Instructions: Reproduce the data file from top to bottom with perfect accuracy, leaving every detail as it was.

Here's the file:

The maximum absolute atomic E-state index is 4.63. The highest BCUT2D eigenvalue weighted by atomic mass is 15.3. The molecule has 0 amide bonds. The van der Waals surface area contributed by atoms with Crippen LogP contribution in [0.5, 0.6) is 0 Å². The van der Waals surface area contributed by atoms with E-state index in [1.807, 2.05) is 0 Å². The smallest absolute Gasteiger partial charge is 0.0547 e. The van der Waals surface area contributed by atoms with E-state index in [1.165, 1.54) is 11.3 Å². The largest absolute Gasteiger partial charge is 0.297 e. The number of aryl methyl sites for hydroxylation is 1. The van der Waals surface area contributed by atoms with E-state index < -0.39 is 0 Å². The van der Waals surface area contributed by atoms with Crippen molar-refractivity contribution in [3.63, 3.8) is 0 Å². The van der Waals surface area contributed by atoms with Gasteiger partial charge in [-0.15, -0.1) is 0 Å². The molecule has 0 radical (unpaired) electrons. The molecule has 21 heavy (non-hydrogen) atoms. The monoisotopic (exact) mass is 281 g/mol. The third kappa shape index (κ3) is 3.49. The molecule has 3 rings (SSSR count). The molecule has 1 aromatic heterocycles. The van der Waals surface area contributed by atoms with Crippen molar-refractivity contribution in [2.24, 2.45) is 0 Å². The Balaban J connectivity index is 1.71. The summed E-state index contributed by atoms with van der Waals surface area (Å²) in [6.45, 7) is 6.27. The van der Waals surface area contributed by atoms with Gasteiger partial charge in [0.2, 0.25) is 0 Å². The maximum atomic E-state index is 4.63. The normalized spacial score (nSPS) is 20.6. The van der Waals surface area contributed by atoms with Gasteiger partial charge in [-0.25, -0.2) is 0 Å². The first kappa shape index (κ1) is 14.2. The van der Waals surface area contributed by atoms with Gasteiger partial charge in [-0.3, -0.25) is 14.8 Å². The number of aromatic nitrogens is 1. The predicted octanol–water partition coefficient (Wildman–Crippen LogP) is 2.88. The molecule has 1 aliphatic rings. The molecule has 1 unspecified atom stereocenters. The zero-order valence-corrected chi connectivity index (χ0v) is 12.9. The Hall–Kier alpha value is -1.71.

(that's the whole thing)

The maximum absolute atomic E-state index is 4.63. The highest BCUT2D eigenvalue weighted by atomic mass is 15.3. The molecule has 0 amide bonds. The van der Waals surface area contributed by atoms with Crippen LogP contribution in [0.5, 0.6) is 0 Å². The van der Waals surface area contributed by atoms with E-state index in [1.807, 2.05) is 0 Å². The smallest absolute Gasteiger partial charge is 0.0547 e. The van der Waals surface area contributed by atoms with E-state index in [1.165, 1.54) is 11.3 Å². The largest absolute Gasteiger partial charge is 0.297 e. The number of aryl methyl sites for hydroxylation is 1. The van der Waals surface area contributed by atoms with E-state index < -0.39 is 0 Å². The van der Waals surface area contributed by atoms with Crippen molar-refractivity contribution in [3.63, 3.8) is 0 Å². The van der Waals surface area contributed by atoms with Gasteiger partial charge in [-0.15, -0.1) is 0 Å². The molecule has 0 radical (unpaired) electrons. The molecule has 21 heavy (non-hydrogen) atoms. The monoisotopic (exact) mass is 281 g/mol. The third kappa shape index (κ3) is 3.49. The molecule has 3 rings (SSSR count). The molecule has 1 aromatic heterocycles. The van der Waals surface area contributed by atoms with Crippen molar-refractivity contribution in [2.24, 2.45) is 0 Å². The Balaban J connectivity index is 1.71. The summed E-state index contributed by atoms with van der Waals surface area (Å²) in [6.45, 7) is 6.27. The van der Waals surface area contributed by atoms with Gasteiger partial charge in [0.2, 0.25) is 0 Å². The maximum atomic E-state index is 4.63. The normalized spacial score (nSPS) is 20.6. The van der Waals surface area contributed by atoms with Gasteiger partial charge in [-0.25, -0.2) is 0 Å². The first kappa shape index (κ1) is 14.2. The van der Waals surface area contributed by atoms with Gasteiger partial charge in [-0.3, -0.25) is 14.8 Å². The number of aromatic nitrogens is 1. The predicted octanol–water partition coefficient (Wildman–Crippen LogP) is 2.88. The molecule has 1 aliphatic rings. The molecule has 1 unspecified atom stereocenters. The zero-order valence-corrected chi connectivity index (χ0v) is 12.9. The Hall–Kier alpha value is -1.71.